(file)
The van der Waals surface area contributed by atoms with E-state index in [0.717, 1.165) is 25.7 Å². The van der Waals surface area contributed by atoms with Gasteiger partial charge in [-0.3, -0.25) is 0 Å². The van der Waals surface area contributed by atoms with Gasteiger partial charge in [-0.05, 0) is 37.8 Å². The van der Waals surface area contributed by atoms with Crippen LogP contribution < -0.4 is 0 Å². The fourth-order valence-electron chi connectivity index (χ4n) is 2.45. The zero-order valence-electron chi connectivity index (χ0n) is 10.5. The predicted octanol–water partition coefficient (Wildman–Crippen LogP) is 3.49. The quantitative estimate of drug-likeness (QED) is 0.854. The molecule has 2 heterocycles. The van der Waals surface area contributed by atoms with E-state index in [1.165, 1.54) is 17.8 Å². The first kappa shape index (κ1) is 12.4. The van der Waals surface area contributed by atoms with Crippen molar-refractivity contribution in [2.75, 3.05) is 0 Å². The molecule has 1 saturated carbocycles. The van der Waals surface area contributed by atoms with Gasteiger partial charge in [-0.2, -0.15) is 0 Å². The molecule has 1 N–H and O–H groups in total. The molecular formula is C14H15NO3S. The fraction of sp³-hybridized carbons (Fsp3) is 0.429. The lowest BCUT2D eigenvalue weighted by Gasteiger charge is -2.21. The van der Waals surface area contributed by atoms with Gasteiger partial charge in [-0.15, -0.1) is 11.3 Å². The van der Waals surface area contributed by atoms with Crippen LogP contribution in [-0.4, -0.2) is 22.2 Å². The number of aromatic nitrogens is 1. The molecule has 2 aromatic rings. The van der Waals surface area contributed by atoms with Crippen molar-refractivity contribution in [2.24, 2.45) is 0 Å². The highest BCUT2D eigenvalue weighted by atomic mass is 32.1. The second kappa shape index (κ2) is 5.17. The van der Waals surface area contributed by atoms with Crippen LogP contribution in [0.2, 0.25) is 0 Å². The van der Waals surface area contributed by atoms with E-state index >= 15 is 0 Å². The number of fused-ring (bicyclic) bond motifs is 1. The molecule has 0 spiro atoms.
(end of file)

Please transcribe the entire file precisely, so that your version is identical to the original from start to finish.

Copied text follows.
The van der Waals surface area contributed by atoms with E-state index in [0.717, 1.165) is 25.7 Å². The van der Waals surface area contributed by atoms with Gasteiger partial charge in [-0.3, -0.25) is 0 Å². The van der Waals surface area contributed by atoms with Gasteiger partial charge in [-0.05, 0) is 37.8 Å². The van der Waals surface area contributed by atoms with Crippen LogP contribution < -0.4 is 0 Å². The fourth-order valence-electron chi connectivity index (χ4n) is 2.45. The zero-order valence-electron chi connectivity index (χ0n) is 10.5. The predicted octanol–water partition coefficient (Wildman–Crippen LogP) is 3.49. The quantitative estimate of drug-likeness (QED) is 0.854. The molecule has 2 heterocycles. The van der Waals surface area contributed by atoms with E-state index in [1.165, 1.54) is 17.8 Å². The first kappa shape index (κ1) is 12.4. The van der Waals surface area contributed by atoms with Crippen molar-refractivity contribution in [2.75, 3.05) is 0 Å². The molecule has 1 saturated carbocycles. The van der Waals surface area contributed by atoms with Gasteiger partial charge in [-0.2, -0.15) is 0 Å². The molecule has 1 N–H and O–H groups in total. The molecular formula is C14H15NO3S. The fraction of sp³-hybridized carbons (Fsp3) is 0.429. The lowest BCUT2D eigenvalue weighted by Gasteiger charge is -2.21. The van der Waals surface area contributed by atoms with Gasteiger partial charge in [-0.15, -0.1) is 11.3 Å². The van der Waals surface area contributed by atoms with Crippen LogP contribution in [-0.4, -0.2) is 22.2 Å². The number of aromatic nitrogens is 1. The molecule has 2 aromatic rings. The van der Waals surface area contributed by atoms with Crippen molar-refractivity contribution in [2.24, 2.45) is 0 Å². The highest BCUT2D eigenvalue weighted by atomic mass is 32.1. The second kappa shape index (κ2) is 5.17. The van der Waals surface area contributed by atoms with Crippen LogP contribution in [0.2, 0.25) is 0 Å². The van der Waals surface area contributed by atoms with E-state index >= 15 is 0 Å². The number of fused-ring (bicyclic) bond motifs is 1. The molecule has 0 spiro atoms.